Just to start out, is the weakness in the Flexibles market, is that going to affect the timing on the JV startup or sort of what kind of end markets, what kind of products you might be targeting coming out of the shoot?

David B. Fischer

Mark, it will definitely keep us at a lower operating rate going into the startup of the new hub, but I don't think it's going to affect the hub timing materially. We have a set schedule it's built upon a lot of factors to make the plant get up and run. And changing those has a cascading effect, if you will, that isn't really an attractive outward force, so you can't just stop operations and put it aside.

I would say the Greif Business System improvements on our network have been faster and more substantial on capacity utilization improvements that we had planned, so that coupled with the hub coming on will make us more aggressively, pursue some of the business we have outside of our existing network, which is predominantly European base, so you'll see us move into the other geographies faster.

It might push back Phase 1b, but I'm talking months or quarters. But we are in a state of what I would call feathering those type of capacity overlays, one thing that it has done for the freeing up of capacity and the softness in the market it has made us move faster on some of our network consolidation and some of our higher cost facility closures and bring those volumes into our lower cost existing ones or potentially the hub and number of time that fall.

Mark Wilde - Deutsche Bank

Yeah, okay. Just a couple of other question around that hub, it sounded like you didn't really expect any real benefits for 2013, we just thought about the EBITDA guidance in the second half of this year, does that assume that hub is actually wind up, a little bit of a drag for you?

David B. Fischer

Yeah, Mark exactly that's typical with any start-up of a large facility. We anticipate it's going to be a modest drag on earnings in the back half of the year.

Mark Wilde - Deutsche Bank

Okay. And then, Rob, when we think about it especially, the Dave's comments about looking at kind of converting outside of Europe, is that going to involve a significant amount of capital to build out say selling facilities or whatever?

Robert M. McNutt

Yeah, the selling facilities, the converting facilities are very capital intensive. We may use some builders and things and we have some parts on the table for that, but these are not, I mean we're talking a couple of million dollars here and there and it's within that $130 million this year that I've previously quoted as total CapEx for the year.

David B. Fischer

Yeah, so when I look at that Mark, I see that’s, it's relatively higher capital base we have in extruding and weaving a set and we have lot of runway there particularly with continued GBS improvements. So the lower capital, let's say, spoke deployments of our strategy in the various regions will be will be just as Rob described.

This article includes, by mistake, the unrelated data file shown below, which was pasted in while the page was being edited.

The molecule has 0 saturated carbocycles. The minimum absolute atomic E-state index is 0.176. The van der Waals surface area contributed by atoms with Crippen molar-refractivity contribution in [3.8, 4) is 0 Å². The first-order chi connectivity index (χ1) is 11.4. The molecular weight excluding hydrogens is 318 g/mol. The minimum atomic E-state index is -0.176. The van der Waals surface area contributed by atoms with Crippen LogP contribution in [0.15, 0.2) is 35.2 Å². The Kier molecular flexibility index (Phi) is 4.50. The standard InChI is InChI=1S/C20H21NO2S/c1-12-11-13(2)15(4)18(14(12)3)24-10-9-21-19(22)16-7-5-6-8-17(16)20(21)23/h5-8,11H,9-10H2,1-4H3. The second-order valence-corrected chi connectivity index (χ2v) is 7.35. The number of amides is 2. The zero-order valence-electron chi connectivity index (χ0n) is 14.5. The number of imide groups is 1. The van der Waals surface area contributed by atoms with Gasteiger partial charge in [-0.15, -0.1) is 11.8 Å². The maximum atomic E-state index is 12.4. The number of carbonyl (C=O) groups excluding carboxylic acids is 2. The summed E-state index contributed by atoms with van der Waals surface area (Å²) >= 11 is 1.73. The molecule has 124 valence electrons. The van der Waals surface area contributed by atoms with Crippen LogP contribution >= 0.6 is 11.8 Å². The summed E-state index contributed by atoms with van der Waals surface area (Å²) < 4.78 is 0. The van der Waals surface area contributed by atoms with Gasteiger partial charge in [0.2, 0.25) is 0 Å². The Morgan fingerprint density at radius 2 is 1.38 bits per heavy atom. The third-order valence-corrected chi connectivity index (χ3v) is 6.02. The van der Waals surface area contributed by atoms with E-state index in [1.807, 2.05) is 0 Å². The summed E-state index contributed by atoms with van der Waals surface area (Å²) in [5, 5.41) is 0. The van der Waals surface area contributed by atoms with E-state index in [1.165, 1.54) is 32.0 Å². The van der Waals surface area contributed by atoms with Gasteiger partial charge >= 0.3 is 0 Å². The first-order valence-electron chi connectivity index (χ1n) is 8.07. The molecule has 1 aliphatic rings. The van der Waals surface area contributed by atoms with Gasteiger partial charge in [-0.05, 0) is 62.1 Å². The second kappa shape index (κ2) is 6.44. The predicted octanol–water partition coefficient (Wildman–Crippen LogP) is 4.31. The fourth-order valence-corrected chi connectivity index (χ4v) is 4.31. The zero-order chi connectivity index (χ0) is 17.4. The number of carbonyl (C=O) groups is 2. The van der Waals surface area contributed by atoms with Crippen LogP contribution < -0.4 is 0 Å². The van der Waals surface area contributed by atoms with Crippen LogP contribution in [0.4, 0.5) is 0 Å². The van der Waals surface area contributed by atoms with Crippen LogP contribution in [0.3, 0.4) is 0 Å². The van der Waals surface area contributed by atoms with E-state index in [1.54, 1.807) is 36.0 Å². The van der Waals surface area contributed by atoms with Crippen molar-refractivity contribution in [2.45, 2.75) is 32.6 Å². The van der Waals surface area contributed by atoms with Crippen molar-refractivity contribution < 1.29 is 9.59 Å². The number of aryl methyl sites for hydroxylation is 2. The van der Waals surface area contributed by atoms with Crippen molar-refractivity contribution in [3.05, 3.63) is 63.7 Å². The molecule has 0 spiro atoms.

Mark Wilde - Deutsche Bank

Okay. And then I wondered within the Rigid business, can you give us a sense of how the 10 new businesses are performing the reconditioning and the IBC is down at Fusti?

David B. Fischer

Yes, we can the Fusti business and the reconditioning business in Europe both suffered from the drawback in market conditions, the intense markets forces they were facing in latter quarter of 2011 and the beginning of 2012. In recent months, let me make one of the comment on that, for example, in the reconditioning business particularly in Europe where just the bulk of what we do, it was extremely difficult to find empty or used containers to put through either our wash network or remanufacturing network in that time period. It's a very unusual for this business to have points, no inventory, but we did go through periods where we had no inventories coming into the yards for those businesses. People were just not emptying product at that particular juncture.

Now that situation has changed, we see some increase in pickups both in IBCs and in the plastic and steel drum incoming raw materials. As far as Fusti directly, again with Italy, being a big part of their business and Germany being second biggest part of their business, they did suffer from a lack of demand and significantly increased competition for their product in that same time period I described.

But in the last month particularly business has picked up very nicely and we see a strong pick up for the business going forward in the coming months. And we have also been able to pick up a couple new big accounts in that business that will also help with the recovery in Western Europe.

Mark Wilde - Deutsche Bank

Okay. Couple other just real quick ones. There was a corrugated medium price, I can ask by one of the smaller players in the U.S., so I wondered if you give us your thoughts on that and if Greif has announced anything.

David B. Fischer

Yeah, Greif as a practice doesn’t do public announcements, we tend to notify our customers of those on pricing issues in the corrugated side. If you look at supply demand balance in that business and we continue to have decent demand in that business in North America and I think as Asia Pacific now improving back with work and Europe appearing to be stabilizing.